4. the concomitant enormous run-up of private debt both in businesses and households
    5. the inability to grow real GDP without that ever greater debt

    Etc. Glib talk about low house prices attracting new buyers misses the point entirely. You can not run what Eric Janszen calls a FIRE economy (Finance, Insurance and Real Estate). It doesn’t work, it can’t work and no amount of tinkering is going to fix it. We need to go back to making things, investing in productive works, not inventing new financial instruments. Irving Fisher understood this after he lost all his money in the crash.

    If we keep trying to ride that one Real Estate horse we have, there will be no recovery worth having.

  16. Mish wrote about this today, and I quote from Bloomberg —

    “Fannie Mae and Freddie Mac mortgage delinquencies among the most creditworthy homeowners rose 50 percent in a month as borrowers said drops in income or too much debt caused them to fall behind, according to data from federal regulators.”

    Get it?

  17. Please tell me how the middle class has been destroyed. I look around this country and see a broad and vibrant middle class constituency.

    Wages may be stagnant, but is total compensation? Haven’t increased access to health care and other non-wage compensation offset some of this? I don’t think wages reveal the entire picture.

    Manufacturing. I strongly disagree that there’s been a decline and fall in U.S. manufacturing or that the U.S. is a one trick economy. U.S. total manufacturing output continues to dominate in total dollar amounts. 2007 statistics here:

    Sure, the trends are that we’re losing a lot of lower end manufacturing jobs to China and other developing countries. However, this can be expected as the developing world advances in their manufacturing capacity and U.S. manufacturing becomes more efficient and less labor intensive. But look at the statistics – the U.S. is certainly still producing stuff of all sorts and arguably of higher value – we ARE making things.


  18. SIMON —–

    I am glad to see you getting recognition. I attribute it to your brilliance, but also to the new *America loves a fight* mentality that ended with the election of Obama – and now the only Prize Fighters are negative political commentators.

    My point here is to ask you to get more SERIOUS. Honestly, you and Krugman are getting caught up in the celebrity culture. More enamoured with: How many eyeballs, how many hits, how many interviews. Real global leadership voices have a tone and a demeanor that they are fighting for their lives. That they are DEAD SERIOUS, not that they are paid entertainers. Get with it my friend. You are making a lot of noise, like a dog barking are car tires. But you are getting nothing done – you are leading no movement, you are affecting no poilcy. In a word,… boring! Like Paula Abdul on American Idol.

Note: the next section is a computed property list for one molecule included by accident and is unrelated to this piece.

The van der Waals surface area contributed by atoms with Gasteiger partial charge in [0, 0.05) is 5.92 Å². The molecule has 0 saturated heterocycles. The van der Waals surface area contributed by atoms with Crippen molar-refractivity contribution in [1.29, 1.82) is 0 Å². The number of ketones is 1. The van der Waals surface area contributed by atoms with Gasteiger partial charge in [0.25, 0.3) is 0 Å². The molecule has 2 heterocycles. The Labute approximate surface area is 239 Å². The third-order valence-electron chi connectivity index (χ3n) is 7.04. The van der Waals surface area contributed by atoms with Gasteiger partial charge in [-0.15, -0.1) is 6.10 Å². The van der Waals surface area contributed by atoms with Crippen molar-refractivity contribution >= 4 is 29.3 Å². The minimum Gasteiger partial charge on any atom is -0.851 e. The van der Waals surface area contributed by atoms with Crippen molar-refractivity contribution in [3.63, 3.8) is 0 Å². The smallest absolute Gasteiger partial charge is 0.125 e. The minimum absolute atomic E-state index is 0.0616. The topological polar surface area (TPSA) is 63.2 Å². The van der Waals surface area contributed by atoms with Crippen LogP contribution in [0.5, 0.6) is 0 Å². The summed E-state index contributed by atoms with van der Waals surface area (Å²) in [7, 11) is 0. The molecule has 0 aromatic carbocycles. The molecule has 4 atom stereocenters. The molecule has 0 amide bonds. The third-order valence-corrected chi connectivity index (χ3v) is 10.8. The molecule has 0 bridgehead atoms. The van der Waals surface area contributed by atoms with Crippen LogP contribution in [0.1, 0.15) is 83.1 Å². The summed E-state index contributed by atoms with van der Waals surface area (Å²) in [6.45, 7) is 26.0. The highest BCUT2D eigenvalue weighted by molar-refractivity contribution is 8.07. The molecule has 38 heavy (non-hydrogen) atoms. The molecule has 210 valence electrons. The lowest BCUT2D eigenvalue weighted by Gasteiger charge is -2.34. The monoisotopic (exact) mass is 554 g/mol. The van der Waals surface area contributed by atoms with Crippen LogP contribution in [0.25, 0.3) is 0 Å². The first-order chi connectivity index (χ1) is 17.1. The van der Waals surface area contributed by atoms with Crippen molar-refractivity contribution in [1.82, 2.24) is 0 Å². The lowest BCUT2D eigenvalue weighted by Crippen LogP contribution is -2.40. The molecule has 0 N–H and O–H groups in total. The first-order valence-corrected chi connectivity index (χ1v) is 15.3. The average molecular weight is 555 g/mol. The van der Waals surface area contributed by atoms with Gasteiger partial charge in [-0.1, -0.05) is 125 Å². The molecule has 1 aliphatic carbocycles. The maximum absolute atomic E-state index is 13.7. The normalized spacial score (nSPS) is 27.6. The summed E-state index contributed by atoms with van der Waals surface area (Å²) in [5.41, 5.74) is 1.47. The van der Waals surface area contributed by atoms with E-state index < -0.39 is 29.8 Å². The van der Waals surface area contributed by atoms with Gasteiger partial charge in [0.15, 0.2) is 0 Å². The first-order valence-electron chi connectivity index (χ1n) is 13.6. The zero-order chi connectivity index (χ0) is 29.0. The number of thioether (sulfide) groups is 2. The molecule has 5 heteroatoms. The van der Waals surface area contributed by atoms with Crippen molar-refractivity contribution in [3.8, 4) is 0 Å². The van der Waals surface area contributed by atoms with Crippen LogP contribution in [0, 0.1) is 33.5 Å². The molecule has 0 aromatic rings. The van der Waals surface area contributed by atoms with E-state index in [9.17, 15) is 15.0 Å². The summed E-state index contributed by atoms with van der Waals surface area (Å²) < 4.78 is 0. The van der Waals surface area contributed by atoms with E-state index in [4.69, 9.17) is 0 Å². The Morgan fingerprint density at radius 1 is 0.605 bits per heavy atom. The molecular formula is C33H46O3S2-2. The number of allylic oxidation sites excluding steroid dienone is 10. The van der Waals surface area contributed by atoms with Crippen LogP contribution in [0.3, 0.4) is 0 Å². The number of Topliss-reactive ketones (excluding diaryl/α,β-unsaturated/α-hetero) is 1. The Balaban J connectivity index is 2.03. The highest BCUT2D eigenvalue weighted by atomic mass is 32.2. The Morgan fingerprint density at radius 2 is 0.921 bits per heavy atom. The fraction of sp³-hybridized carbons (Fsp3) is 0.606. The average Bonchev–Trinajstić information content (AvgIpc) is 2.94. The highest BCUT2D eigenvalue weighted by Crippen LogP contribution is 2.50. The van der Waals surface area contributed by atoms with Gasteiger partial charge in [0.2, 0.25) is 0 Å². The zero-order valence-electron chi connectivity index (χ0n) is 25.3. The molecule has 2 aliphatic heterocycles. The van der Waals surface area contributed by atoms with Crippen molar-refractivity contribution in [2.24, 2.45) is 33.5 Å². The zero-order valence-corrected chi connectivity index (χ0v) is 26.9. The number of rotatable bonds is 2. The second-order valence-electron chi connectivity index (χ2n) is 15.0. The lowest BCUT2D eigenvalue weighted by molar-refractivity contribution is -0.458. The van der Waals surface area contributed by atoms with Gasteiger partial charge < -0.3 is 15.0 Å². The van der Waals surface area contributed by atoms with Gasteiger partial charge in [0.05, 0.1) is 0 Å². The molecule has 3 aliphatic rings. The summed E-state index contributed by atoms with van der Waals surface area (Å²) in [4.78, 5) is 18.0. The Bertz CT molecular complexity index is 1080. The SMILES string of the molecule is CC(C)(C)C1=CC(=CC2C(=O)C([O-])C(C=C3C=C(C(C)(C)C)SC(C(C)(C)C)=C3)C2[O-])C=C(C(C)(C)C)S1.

Ps –

    Just saw your interview on CNN with the (rather sadly ignorant) Tony Harris. My request here is for you to become more articulate in your conversational skills. I think it has again become a faux status symbol for intellectuals to make all kinds of gutteral, repitious noices while talking or answering a question, lots of verbal ticks and rapidly repeated predicates. PLEASE STOP. It makes you very difficult to listen to. It is not cute, it is not intelligent, it is flat annoying….. You are supposed to be an MIT genius. Can you please formulate and articulate a coherent sentence. Maybe you could start a new trend, showing it is actually COOL to speak in complete sentences, instead of Parkinsons induced, tourettes mockery. Just think of how hard it is for a foreigner who barelyt speaks English to listen to you and understand what you are saying when you mumble and repeat and use pause-words ummm, ahhh, well, ummmm, ridiculous .

    Thank you sir. I hope you will take these suggestions in the spirit in which they were intended. We have sone real serious times at hand and I need you to step up to it.

  19. What do we get out of the meta-financial crap? It’s not so clear that we got useful things.

    We got the following:

    1. We learned that securitization is a terrifically efficient way to create credit.
    2. We need to structure it differently in the future so incentives for proper underwriting are maintained. This will likely make it less efficient, but still more efficient than a banker sitting in front of every borrower on a one-off basis.

  20. Simon,
    Being a national of Pakistan I strongly protest on your derogatory remarks(in FT OP-ED) about our country.You may be a genius from MIT but it does not entitled you to ridicule other nations. Plebeianswillrevolt is right to say that you are caught up in the “Celebrity Culture”.Don’t spoil your good work by being insensitive and reckless towards common people feelings.Try to remain focus on the misdeeds/misadventures of Bankers & Politicians.

  21. That smell of “rotten eggs” should be taken very seriously, in chemistry its Hydrogen sulfide and now you know where we get Hydrochloric(ous) acid. No wonder it caused electrical problems. It reacted with the metal.